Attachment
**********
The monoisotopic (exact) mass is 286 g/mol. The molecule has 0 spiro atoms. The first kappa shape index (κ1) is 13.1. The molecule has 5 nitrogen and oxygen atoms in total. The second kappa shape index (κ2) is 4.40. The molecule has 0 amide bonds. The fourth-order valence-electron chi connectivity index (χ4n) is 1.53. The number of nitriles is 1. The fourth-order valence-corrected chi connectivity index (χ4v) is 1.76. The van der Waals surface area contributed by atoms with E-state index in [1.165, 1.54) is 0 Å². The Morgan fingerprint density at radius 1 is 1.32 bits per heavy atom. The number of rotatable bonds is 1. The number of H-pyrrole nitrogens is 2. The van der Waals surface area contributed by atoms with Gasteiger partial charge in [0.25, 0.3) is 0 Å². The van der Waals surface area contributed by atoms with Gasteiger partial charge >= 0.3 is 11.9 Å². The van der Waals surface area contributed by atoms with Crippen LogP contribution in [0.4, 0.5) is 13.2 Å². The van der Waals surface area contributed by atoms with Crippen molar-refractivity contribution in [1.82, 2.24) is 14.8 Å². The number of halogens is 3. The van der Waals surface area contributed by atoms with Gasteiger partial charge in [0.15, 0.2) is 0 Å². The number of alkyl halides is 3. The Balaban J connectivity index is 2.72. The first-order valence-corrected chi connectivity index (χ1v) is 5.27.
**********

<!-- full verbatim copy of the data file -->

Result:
The monoisotopic (exact) mass is 286 g/mol. The molecule has 0 spiro atoms. The first kappa shape index (κ1) is 13.1. The molecule has 5 nitrogen and oxygen atoms in total. The second kappa shape index (κ2) is 4.40. The molecule has 0 amide bonds. The fourth-order valence-electron chi connectivity index (χ4n) is 1.53. The number of nitriles is 1. The fourth-order valence-corrected chi connectivity index (χ4v) is 1.76. The van der Waals surface area contributed by atoms with E-state index in [1.165, 1.54) is 0 Å². The Morgan fingerprint density at radius 1 is 1.32 bits per heavy atom. The number of rotatable bonds is 1. The number of H-pyrrole nitrogens is 2. The van der Waals surface area contributed by atoms with Gasteiger partial charge in [0.25, 0.3) is 0 Å². The van der Waals surface area contributed by atoms with Gasteiger partial charge >= 0.3 is 11.9 Å². The van der Waals surface area contributed by atoms with Crippen LogP contribution in [0.4, 0.5) is 13.2 Å². The van der Waals surface area contributed by atoms with Crippen molar-refractivity contribution in [1.82, 2.24) is 14.8 Å². The number of halogens is 3. The van der Waals surface area contributed by atoms with Gasteiger partial charge in [0.15, 0.2) is 0 Å². The number of alkyl halides is 3. The Balaban J connectivity index is 2.72. The first-order valence-corrected chi connectivity index (χ1v) is 5.27.